Justices Sympathize With Church In Key Religion Case

Justices Sympathize With Church In Key Religion Case

Justices Sympathize With Church In Key Religion Case

The church had argued that the state's refusal to award it a grant blocked parishioners' free exercise of religion.

The justices seemed to settle on that point, questioning the state's decision to exclude the church from a grant program when there are federal programs in place that provide funding that could benefit religious institutions including a Department of Homeland Security program to improve security near synagogues or mosques and a program to fix buildings damaged by the bombing at the federal building in Oklahoma City. It sued the state after it was denied money from a state program to help non-profits cover their gravel playgrounds with a rubber surface made from recycled tires.

"Almost 200 years ago, the people of the state of Missouri, adopting language that finds its origin in the founding fathers in Virginia and elsewhere, decided that we were not going to tax people in order to give money to churches", Layton stated at a news conference after the hearing.

The amendments date back to the 19th century and are named for Rep. James Blaine of ME, who tried unsuccessfully in 1875 to have the U.S. Constitution prohibit the use of public funds for "sectarian" schools.

If Trinity Lutheran wins the day, it will be a signal to states that they may not discriminate against churches under the guise of Blaine Amendments.

Trinity says the rebuff violated its US constitutional rights to free exercise of religion and equal protection.

The case got a twist this month when Missouri Gov. Eric Greitens announced that he would end the policy against grants to religious institutions.

"Trinity Lutheran remains free, without any public subsidy, to worship, teach, pray and practice any other aspect of its faith however it wishes", he argued.

"We don't want to be in a position where we are making a physical improvement on church property", said James Layton, the attorney representing the state's natural resources department.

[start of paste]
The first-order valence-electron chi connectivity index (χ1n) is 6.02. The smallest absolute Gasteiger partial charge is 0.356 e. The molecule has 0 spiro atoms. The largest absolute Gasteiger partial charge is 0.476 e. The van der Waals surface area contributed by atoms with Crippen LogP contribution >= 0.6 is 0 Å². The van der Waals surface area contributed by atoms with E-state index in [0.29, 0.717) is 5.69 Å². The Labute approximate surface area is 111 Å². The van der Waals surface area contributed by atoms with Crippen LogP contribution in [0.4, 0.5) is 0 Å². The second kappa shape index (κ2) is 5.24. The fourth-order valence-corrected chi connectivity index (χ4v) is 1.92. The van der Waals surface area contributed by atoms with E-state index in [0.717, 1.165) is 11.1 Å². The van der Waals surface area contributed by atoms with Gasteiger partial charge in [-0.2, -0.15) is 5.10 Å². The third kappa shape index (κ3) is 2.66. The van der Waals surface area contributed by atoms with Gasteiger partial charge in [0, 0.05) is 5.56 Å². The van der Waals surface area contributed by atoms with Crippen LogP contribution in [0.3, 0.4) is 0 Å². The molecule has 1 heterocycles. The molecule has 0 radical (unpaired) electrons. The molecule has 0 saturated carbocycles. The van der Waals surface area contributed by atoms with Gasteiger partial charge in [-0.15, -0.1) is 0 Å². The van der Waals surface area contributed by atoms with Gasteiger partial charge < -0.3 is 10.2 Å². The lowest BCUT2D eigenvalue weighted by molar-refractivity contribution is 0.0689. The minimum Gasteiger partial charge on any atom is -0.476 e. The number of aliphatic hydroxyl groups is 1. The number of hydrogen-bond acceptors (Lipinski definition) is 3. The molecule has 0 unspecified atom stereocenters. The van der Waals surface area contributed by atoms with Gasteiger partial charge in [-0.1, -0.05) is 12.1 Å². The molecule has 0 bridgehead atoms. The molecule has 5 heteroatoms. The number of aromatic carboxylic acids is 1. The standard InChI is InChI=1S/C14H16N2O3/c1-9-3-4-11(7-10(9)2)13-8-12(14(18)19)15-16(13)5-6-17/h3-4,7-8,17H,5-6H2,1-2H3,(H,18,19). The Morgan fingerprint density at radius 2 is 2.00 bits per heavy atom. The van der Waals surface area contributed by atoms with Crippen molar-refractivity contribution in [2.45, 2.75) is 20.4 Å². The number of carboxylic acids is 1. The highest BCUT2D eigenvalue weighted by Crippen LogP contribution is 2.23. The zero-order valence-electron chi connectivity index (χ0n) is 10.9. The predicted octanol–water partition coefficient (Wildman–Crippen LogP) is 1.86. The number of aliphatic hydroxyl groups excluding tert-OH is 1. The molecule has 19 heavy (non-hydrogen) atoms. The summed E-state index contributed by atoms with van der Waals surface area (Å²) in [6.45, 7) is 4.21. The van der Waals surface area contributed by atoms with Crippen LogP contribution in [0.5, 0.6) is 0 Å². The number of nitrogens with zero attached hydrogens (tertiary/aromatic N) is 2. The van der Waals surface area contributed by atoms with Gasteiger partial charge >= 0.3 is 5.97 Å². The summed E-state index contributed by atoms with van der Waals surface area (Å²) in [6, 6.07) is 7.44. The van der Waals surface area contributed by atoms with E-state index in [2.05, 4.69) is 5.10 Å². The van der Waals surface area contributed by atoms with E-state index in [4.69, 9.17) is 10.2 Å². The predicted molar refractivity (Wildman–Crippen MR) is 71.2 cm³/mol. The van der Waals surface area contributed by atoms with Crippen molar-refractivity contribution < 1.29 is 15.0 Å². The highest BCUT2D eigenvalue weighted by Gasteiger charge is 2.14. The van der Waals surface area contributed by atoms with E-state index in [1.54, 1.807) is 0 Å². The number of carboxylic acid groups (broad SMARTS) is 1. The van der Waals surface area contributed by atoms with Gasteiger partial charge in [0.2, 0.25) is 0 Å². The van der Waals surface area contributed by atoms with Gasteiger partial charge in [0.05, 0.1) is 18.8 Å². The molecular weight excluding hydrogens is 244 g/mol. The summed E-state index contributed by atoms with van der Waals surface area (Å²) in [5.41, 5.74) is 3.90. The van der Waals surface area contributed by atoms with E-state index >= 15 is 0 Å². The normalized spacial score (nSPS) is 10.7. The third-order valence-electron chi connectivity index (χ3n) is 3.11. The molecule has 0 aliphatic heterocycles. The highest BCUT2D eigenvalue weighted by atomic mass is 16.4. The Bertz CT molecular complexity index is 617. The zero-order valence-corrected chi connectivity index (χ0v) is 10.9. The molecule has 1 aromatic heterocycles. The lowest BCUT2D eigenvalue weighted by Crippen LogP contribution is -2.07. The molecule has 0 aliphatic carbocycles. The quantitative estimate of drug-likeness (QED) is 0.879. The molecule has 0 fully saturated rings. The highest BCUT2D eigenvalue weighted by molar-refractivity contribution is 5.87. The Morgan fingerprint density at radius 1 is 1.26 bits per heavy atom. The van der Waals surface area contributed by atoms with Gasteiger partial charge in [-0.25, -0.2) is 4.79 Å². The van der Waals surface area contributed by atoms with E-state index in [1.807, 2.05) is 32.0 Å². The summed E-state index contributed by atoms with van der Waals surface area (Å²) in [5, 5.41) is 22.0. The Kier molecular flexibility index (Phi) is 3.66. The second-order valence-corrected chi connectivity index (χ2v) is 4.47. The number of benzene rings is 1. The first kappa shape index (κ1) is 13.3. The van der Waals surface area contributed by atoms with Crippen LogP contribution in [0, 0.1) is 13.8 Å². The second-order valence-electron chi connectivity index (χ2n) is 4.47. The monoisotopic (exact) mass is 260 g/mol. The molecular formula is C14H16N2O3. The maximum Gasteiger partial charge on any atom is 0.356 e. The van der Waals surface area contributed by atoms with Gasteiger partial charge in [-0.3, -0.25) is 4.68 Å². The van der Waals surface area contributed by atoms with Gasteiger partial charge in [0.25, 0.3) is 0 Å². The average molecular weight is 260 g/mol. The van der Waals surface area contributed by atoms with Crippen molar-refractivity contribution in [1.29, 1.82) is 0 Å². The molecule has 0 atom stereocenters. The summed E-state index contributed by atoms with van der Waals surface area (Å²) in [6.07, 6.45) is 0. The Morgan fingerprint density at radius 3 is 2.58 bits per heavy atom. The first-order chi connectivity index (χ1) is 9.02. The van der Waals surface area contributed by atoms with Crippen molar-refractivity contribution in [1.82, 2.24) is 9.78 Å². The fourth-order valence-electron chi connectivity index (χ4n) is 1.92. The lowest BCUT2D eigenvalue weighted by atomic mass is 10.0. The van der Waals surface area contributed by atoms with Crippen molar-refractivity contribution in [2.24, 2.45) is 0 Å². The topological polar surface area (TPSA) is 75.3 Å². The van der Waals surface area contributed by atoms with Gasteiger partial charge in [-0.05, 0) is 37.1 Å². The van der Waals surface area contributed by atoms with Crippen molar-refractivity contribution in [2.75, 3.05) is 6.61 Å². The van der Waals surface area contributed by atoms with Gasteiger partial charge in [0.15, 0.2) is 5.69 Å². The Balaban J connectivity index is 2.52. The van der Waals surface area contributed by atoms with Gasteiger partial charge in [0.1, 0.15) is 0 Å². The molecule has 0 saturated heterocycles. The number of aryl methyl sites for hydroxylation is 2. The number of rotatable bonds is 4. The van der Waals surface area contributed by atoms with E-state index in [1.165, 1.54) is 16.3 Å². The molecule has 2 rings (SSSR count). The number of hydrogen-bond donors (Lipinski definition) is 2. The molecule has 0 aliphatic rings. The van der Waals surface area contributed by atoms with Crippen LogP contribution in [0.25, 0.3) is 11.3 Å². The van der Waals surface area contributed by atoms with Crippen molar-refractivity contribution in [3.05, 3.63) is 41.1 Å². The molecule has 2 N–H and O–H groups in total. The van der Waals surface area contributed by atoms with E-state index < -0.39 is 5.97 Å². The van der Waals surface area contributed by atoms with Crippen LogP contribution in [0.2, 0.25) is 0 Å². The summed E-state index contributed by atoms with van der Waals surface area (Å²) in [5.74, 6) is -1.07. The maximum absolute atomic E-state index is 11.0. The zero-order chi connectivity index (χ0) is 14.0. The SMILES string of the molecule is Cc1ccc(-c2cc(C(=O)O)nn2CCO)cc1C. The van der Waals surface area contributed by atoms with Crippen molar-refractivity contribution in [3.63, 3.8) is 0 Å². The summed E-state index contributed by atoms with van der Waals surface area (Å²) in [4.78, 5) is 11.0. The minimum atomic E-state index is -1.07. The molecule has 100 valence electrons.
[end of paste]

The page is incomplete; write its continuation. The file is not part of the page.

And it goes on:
"They're just saying", she said of the state, "we don't want to be involved with a church".

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Their concerns raised the possibility that the court would rule 7-2 in favor of the church, though perhaps on narrow grounds, so as not to set a broad, nationwide precedent on public funding for religious institutions. Should public money go for that, she asked.

In addition, the change in administrations led to the unusual situation that the new attorney general - Josh Hawley - recused himself from the case due to the fact that he previously supported the church's efforts before election. The government has effectively donated to the church an amount equal to the grant it has given them: a clear infringement on the religious freedom of members of every other church, which didn't receive a similar "donation".

Justice Sotomayor pressed Cortman to explain how the church's free exercise of religion was being unconstitutionally violated, as it would not close its doors just because it had not received a reimbursement for the playground surface.

But it's Greitens who is wrong in this case.

Had it remained independent, Layton said, the state might have granted it the funds.

At question is Article 1, Section 7 of our state Constitution.

"I just don't think it's discrimination", she says.

The money saved can then be used by the church for any goal - including proselytizing, printing worship materials, paying clergy, or getting unbelievable flower arrangements for Easter Sunday. And judging by questions asked by the justices, it appeared as though the majority might side with the church. "It's a hard issue", Justice Elena Kagan said.

Layton suggested one difference is that the playground program involves a direct payment to the church. Missouri's attorney responded by dividing government programs into two categories: "Selective programs", which choose their beneficiaries, and "universal programs", like fire protection, that are available to all.

After the arguments, Cortman was optimistic about the reception from the justices. "Discrimination on the basis of status of religion-we know that's happened in this case, right?" "The government isn't being neutral when it treats religious organizations worse than everyone else". Mr Breyer grew frustrated with Mr Layton's seeming inability to draw a line between legitimate expenditures of state funds on religious entities and spending that violates the Missouri constitution.

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